The coronavirus can only infect mammals, but not fish, birds, or reptiles. This conclusion was reached by molecular biologists who studied the structure of key proteins that SARS-CoV-2 uses to penetrate cells.
Proteins of 215 species of fish, reptiles, birds and mammals were analyzed, according to an article in the bioRxiv electronic library.
“These calculations confirmed that SARS-CoV-2 can enter the cells of a wide range of mammals, but they cast doubt on the fact that it can infect fish, reptiles and birds,” wrote scientists from University College London (UK) and their colleagues from India and Malaysia.
The SARS-CoV-2 coronavirus penetrates human and other mammalian lung cells using ACE2 protein molecules. It covers certain types of alveolar cells. These outgrowths play an important role in the life of SARS, the pathogen of SARS and a close relative of the new type of coronavirus.
The gene encoding this protein has several different variations in the genomes of different mammals. These variations do not prevent infection of cats, ferrets and monkeys, but significantly reduce the likelihood of the virus entering the body of mice and rats.
As the head of Rospotrebnadzor Anna Popova said earlier on Saturday, there are currently no cases of repeated infection with the coronavirus in Russia. The day before, she explained that the rejection of restrictive measures for coronavirus will be gradual and depend on the epidemiological situation in the regions.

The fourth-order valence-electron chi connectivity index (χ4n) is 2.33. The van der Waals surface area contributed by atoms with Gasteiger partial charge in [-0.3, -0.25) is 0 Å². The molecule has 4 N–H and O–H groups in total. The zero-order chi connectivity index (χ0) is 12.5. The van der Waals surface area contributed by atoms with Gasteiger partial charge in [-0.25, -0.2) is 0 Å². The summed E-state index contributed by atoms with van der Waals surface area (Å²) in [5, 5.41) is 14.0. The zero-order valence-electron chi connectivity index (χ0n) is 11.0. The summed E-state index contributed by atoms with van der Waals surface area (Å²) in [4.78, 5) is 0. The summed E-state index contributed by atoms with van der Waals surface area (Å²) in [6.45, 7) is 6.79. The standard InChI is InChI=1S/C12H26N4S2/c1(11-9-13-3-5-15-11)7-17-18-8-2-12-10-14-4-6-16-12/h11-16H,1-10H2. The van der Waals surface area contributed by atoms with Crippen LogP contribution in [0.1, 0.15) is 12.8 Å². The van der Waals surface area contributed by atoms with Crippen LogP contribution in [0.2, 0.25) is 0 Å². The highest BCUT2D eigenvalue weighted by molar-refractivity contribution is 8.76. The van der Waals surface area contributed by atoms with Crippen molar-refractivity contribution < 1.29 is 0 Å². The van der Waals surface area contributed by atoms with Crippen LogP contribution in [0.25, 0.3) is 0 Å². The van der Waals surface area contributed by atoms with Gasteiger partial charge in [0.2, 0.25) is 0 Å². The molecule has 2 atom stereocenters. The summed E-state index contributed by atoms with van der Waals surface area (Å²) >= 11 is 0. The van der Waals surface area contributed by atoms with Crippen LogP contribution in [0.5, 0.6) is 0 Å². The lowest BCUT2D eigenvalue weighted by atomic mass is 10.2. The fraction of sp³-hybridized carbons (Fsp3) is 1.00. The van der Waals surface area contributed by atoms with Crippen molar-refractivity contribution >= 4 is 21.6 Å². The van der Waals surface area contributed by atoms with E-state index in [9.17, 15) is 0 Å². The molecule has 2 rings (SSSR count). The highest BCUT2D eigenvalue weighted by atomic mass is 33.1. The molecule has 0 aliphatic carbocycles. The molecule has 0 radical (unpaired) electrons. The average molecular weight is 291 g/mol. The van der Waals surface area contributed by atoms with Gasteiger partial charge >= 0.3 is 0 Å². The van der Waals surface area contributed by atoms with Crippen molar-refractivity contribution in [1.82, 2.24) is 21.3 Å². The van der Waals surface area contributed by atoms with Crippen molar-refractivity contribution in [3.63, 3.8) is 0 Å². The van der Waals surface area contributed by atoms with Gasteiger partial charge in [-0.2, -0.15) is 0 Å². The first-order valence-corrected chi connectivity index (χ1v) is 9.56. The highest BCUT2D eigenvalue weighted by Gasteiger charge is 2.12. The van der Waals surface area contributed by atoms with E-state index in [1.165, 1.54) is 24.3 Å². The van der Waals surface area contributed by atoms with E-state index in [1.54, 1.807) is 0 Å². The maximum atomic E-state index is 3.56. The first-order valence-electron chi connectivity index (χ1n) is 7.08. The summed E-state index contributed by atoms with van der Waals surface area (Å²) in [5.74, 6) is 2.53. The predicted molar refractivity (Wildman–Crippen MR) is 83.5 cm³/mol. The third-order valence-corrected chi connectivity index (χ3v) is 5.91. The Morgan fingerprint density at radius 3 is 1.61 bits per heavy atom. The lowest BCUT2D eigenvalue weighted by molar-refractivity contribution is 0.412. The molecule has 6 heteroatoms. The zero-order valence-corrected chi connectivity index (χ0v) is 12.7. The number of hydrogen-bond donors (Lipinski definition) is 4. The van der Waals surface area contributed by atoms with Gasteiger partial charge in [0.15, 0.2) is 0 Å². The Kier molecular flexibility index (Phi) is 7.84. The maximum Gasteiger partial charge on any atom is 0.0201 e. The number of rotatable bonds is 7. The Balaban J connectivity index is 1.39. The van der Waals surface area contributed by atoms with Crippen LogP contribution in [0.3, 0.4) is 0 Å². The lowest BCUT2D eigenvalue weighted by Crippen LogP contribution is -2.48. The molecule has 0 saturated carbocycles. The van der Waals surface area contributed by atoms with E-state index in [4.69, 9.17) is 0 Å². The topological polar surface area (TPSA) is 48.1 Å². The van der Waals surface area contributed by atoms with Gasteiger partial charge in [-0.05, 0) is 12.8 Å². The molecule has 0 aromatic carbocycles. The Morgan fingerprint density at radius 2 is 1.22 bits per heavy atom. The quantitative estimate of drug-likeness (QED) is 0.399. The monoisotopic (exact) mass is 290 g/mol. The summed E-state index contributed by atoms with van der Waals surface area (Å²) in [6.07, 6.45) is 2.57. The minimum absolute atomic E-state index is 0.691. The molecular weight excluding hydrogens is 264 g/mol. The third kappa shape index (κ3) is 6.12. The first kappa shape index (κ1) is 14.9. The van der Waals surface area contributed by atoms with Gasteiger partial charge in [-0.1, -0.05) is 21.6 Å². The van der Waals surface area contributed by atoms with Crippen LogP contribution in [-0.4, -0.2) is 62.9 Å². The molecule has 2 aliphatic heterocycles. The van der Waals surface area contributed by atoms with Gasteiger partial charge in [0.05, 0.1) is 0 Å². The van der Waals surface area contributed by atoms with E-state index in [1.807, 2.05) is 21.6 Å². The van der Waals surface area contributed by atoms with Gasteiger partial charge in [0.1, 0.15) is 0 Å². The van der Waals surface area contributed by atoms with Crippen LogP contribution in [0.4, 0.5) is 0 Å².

It is also recorded Somewhere in China, a bat flits across the sky, leaving a trace of coronavirus in its droppings, which fall to the forest floor. A wild animal, possibly a pangolin snuffling for insects among the leaves, picks up the infection from the excrement.
The novel virus circulates in wildlife. Eventually an infected animal is captured, and a person somehow catches the disease, then passes it on to workers at a wildlife market. A global outbreak is born.
Scientists are attempting to prove the truth of this scenario as they work to find wild animals harbouring the virus. Finding the sequence of events is “a bit of a detective story”, says Prof Andrew Cunningham of Zoological Society London (ZSL). A range of wild animal species could be the host, he says, in particular bats, which harbour a large number of different coronaviruses.
In total, as of may 2, 124,054 cases of coronavirus were registered in Russia in 85 regions. 1222 patients died and 15,013 people recovered.